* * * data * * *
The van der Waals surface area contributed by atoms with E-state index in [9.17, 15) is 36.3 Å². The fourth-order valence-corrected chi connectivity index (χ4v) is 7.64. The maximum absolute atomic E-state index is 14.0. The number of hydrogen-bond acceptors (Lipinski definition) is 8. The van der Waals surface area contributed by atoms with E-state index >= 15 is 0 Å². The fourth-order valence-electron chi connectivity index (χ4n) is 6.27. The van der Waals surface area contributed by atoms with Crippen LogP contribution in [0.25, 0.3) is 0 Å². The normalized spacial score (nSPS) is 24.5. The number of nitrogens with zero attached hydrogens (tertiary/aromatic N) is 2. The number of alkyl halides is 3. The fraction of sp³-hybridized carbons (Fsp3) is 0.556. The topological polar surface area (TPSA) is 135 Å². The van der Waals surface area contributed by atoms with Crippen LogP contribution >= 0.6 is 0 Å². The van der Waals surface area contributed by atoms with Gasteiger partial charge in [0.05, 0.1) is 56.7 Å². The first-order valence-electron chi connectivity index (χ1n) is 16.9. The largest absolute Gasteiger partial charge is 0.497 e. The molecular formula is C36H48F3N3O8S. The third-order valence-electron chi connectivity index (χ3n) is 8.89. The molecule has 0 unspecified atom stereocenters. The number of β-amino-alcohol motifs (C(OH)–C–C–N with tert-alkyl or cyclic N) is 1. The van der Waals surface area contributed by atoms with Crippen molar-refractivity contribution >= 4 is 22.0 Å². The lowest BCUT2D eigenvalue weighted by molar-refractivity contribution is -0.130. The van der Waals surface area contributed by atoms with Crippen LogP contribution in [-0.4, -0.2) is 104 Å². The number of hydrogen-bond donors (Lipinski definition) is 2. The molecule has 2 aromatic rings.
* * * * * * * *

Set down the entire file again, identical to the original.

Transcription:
The van der Waals surface area contributed by atoms with E-state index in [9.17, 15) is 36.3 Å². The fourth-order valence-corrected chi connectivity index (χ4v) is 7.64. The maximum absolute atomic E-state index is 14.0. The number of hydrogen-bond acceptors (Lipinski definition) is 8. The van der Waals surface area contributed by atoms with E-state index >= 15 is 0 Å². The fourth-order valence-electron chi connectivity index (χ4n) is 6.27. The van der Waals surface area contributed by atoms with Crippen LogP contribution in [0.25, 0.3) is 0 Å². The normalized spacial score (nSPS) is 24.5. The number of nitrogens with zero attached hydrogens (tertiary/aromatic N) is 2. The number of alkyl halides is 3. The fraction of sp³-hybridized carbons (Fsp3) is 0.556. The topological polar surface area (TPSA) is 135 Å². The van der Waals surface area contributed by atoms with Crippen LogP contribution >= 0.6 is 0 Å². The van der Waals surface area contributed by atoms with Gasteiger partial charge in [0.05, 0.1) is 56.7 Å². The first-order valence-electron chi connectivity index (χ1n) is 16.9. The largest absolute Gasteiger partial charge is 0.497 e. The molecular formula is C36H48F3N3O8S. The third-order valence-electron chi connectivity index (χ3n) is 8.89. The molecule has 0 unspecified atom stereocenters. The number of β-amino-alcohol motifs (C(OH)–C–C–N with tert-alkyl or cyclic N) is 1. The van der Waals surface area contributed by atoms with Crippen molar-refractivity contribution >= 4 is 22.0 Å². The lowest BCUT2D eigenvalue weighted by molar-refractivity contribution is -0.130. The van der Waals surface area contributed by atoms with Crippen LogP contribution in [-0.4, -0.2) is 104 Å². The number of hydrogen-bond donors (Lipinski definition) is 2. The molecule has 2 aromatic rings.